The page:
Republican Gov. Phil Scott on Friday proposed using $133 million more in federal coronavirus relief funding to help businesses and others recover from the pandemic.

The proposal, which requires legislative approval, would devote $23 million to expand the economic recovery grant program and $50 million for hospitality and tourism grants. An additional $50 million would be used to give every Vermont household $150 as part of a buy-local campaign and $10 million would go to economic development and tourism marketing.

“The reality is we don’t have the luxury of waiting for a vaccine because employers are making decisions right now about whether to fight to stay open or shutter their doors for good,” Scott said at his regular virus briefing.

The economic recovery grant program would be expanded to sole proprietors and partnerships, certain nonprofits, very new businesses, and businesses with less than 50% losses over three months, said Lindsay Kurrle, secretary of the Vermont Agency of Commerce and Community Development.

The hospitality grants would help the lodging and food and service industries where revenues are down about 90% from previous years, she said.

“These hard hit sectors need more support,” Kurrle said.

To date, more than $100 million in economic recovery grants has been awarded to more than 3,500 businesses around Vermont, she said.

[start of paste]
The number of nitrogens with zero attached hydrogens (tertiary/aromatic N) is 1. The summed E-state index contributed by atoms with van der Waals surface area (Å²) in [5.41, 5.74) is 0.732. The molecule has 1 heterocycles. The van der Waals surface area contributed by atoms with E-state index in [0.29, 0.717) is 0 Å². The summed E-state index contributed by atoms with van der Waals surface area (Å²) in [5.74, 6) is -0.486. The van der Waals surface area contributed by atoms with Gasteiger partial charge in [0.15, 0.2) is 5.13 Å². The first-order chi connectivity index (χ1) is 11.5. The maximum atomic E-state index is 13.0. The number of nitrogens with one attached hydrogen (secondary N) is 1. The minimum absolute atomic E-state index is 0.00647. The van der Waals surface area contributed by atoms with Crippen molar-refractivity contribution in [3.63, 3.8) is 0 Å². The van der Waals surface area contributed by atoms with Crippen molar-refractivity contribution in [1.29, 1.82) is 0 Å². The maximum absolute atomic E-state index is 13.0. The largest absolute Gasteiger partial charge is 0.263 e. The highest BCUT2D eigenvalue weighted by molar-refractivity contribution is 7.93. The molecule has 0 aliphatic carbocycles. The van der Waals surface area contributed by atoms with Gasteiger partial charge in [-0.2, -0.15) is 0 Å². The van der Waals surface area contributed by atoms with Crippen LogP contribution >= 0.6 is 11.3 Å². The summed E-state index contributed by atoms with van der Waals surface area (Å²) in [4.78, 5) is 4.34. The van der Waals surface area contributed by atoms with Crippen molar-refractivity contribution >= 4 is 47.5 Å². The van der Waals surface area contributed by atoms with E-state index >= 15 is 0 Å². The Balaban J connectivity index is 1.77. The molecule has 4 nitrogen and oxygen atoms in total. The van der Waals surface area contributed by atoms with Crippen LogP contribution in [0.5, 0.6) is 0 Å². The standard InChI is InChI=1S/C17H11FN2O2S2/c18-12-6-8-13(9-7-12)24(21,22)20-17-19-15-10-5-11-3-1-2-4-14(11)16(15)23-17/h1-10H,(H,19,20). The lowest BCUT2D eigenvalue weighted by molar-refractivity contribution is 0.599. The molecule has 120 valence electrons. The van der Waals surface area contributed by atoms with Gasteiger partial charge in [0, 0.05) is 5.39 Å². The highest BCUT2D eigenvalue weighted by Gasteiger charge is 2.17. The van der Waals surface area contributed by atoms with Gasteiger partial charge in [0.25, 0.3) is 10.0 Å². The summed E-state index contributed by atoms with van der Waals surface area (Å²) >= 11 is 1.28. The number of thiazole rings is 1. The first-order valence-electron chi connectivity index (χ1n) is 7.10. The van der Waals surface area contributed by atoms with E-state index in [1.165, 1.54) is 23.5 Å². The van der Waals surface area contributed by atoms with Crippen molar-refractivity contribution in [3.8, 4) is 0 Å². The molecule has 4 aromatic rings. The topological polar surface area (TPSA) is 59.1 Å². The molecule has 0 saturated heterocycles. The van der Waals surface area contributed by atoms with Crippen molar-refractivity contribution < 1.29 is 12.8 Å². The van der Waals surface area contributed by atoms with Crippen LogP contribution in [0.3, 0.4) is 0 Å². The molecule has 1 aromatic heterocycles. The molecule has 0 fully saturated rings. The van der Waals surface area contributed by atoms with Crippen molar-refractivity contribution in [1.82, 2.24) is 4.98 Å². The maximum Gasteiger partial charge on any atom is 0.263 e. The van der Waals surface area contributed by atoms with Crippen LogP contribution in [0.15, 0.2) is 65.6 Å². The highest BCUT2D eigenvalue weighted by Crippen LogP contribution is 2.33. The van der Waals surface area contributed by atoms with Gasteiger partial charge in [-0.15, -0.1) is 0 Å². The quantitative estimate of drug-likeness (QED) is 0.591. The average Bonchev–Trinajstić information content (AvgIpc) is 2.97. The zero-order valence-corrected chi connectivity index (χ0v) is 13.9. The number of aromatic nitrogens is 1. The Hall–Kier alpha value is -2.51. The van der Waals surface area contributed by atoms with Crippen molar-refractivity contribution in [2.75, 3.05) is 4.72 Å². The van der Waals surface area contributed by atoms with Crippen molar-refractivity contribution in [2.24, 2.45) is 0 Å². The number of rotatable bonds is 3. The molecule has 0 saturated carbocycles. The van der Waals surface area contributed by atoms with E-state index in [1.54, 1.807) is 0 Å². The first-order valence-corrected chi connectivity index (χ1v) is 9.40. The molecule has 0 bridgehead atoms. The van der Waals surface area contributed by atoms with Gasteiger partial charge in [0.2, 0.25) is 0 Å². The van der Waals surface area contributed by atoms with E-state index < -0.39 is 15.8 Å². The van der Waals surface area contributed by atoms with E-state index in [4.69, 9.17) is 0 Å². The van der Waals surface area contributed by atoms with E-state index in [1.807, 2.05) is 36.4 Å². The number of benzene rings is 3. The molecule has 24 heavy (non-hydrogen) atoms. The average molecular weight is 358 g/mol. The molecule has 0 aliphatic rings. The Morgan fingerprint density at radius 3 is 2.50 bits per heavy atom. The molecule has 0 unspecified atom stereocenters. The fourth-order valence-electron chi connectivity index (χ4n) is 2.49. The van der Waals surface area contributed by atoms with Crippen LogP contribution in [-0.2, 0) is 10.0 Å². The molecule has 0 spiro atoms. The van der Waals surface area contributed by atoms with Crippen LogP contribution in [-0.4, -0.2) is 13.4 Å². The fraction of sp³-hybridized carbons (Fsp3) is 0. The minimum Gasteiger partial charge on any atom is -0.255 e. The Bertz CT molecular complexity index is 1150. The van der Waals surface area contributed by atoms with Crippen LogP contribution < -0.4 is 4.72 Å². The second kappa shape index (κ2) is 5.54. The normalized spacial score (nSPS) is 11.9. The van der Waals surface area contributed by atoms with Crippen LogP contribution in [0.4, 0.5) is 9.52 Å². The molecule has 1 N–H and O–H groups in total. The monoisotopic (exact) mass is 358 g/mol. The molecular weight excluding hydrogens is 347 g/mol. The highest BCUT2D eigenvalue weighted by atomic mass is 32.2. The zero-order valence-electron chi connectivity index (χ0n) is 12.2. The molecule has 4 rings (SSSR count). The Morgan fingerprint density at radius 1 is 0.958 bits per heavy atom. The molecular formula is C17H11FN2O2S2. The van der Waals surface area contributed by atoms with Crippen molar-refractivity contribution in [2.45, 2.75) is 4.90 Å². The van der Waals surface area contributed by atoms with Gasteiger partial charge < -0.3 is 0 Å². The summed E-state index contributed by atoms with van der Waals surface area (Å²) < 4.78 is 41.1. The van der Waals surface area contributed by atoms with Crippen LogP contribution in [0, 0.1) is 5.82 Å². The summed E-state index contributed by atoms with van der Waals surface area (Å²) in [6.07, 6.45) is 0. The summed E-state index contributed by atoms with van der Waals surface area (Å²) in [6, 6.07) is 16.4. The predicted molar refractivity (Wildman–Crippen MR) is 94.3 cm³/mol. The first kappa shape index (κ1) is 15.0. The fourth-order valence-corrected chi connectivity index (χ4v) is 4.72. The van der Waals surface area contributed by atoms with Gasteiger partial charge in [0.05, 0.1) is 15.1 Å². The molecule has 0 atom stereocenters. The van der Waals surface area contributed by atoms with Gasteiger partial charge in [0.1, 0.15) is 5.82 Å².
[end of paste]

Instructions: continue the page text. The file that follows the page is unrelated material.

Vermont reported four new cases of the coronavirus on Friday, for a statewide total since the pandemic began of 1,541. The total number of deaths remained at 58. Three people were hospitalized with COVID-19, the illness caused by the virus.

This week, Vermont reported 61 new coronavirus cases, up from 39 new cases last week.

“We did have a considerable influx of college students start to arrive and when you look at our testing numbers the tests conducted over the last seven days were the greatest number of tests we’ve conducted since the start of the pandemic,” said Michael Pieciak, commissioner of the Vermont Department of Financial Regulation, who is managing Vermont’s COVID-19 data.

About a dozen college students have tested positive this month, said Vermont Health Commissioner Dr. Mark Levine.

“This is expected as new students are arriving and campuses have increased testing efforts,” he said, adding that there was no ongoing transmission on any campus.

As of Friday, Vermont had the lowest positivity rate in the country and continues to have the lowest case count per capita from the start of the pandemic and in the last seven days, Pieciak said.



The state is aware of two positive coronavirus test results reported at long-term care facilities, one at Wake Robin in Shelburne and the other at Helen Porter Healthcare and Rehabilitation Center in Middlebury, said Human Services Secretary Mike Smith. The results came from facility-wide testing, he said.

“We may do some retesting on some of these just to reconfirm,” he said.

Epidemiological teams are making calls, getting contact information and trying to make sure that these are contained, he said.